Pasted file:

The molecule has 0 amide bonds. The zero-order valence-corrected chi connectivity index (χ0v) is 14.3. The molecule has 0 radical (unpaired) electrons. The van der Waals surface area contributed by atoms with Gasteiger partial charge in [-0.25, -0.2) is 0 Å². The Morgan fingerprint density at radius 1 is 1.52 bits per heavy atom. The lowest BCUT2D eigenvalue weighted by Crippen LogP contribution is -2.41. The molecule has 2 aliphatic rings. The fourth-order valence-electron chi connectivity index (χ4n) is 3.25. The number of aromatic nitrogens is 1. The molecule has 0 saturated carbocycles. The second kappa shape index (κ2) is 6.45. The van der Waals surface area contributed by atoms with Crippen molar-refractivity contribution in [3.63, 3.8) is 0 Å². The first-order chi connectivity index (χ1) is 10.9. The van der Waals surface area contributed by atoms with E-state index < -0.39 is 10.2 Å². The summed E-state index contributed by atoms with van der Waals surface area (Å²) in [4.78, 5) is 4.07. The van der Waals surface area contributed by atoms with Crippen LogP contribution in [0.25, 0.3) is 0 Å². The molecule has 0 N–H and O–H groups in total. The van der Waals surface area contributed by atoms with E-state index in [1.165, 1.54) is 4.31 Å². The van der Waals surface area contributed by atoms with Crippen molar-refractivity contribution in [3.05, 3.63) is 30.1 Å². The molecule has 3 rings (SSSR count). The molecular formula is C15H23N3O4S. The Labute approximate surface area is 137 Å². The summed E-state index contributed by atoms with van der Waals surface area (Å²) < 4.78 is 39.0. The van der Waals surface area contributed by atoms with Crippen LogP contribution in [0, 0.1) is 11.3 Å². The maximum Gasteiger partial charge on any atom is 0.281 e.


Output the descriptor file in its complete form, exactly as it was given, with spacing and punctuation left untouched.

The molecule has 0 amide bonds. The zero-order valence-corrected chi connectivity index (χ0v) is 14.3. The molecule has 0 radical (unpaired) electrons. The van der Waals surface area contributed by atoms with Gasteiger partial charge in [-0.25, -0.2) is 0 Å². The Morgan fingerprint density at radius 1 is 1.52 bits per heavy atom. The lowest BCUT2D eigenvalue weighted by Crippen LogP contribution is -2.41. The molecule has 2 aliphatic rings. The fourth-order valence-electron chi connectivity index (χ4n) is 3.25. The number of aromatic nitrogens is 1. The molecule has 0 saturated carbocycles. The second kappa shape index (κ2) is 6.45. The van der Waals surface area contributed by atoms with Crippen molar-refractivity contribution in [3.63, 3.8) is 0 Å². The first-order chi connectivity index (χ1) is 10.9. The van der Waals surface area contributed by atoms with E-state index < -0.39 is 10.2 Å². The summed E-state index contributed by atoms with van der Waals surface area (Å²) in [4.78, 5) is 4.07. The van der Waals surface area contributed by atoms with Crippen LogP contribution in [0.25, 0.3) is 0 Å². The molecule has 0 N–H and O–H groups in total. The van der Waals surface area contributed by atoms with E-state index in [1.165, 1.54) is 4.31 Å². The van der Waals surface area contributed by atoms with Crippen molar-refractivity contribution in [3.05, 3.63) is 30.1 Å². The molecule has 3 rings (SSSR count). The molecular formula is C15H23N3O4S. The Labute approximate surface area is 137 Å². The summed E-state index contributed by atoms with van der Waals surface area (Å²) < 4.78 is 39.0. The van der Waals surface area contributed by atoms with Crippen LogP contribution in [0, 0.1) is 11.3 Å². The maximum Gasteiger partial charge on any atom is 0.281 e.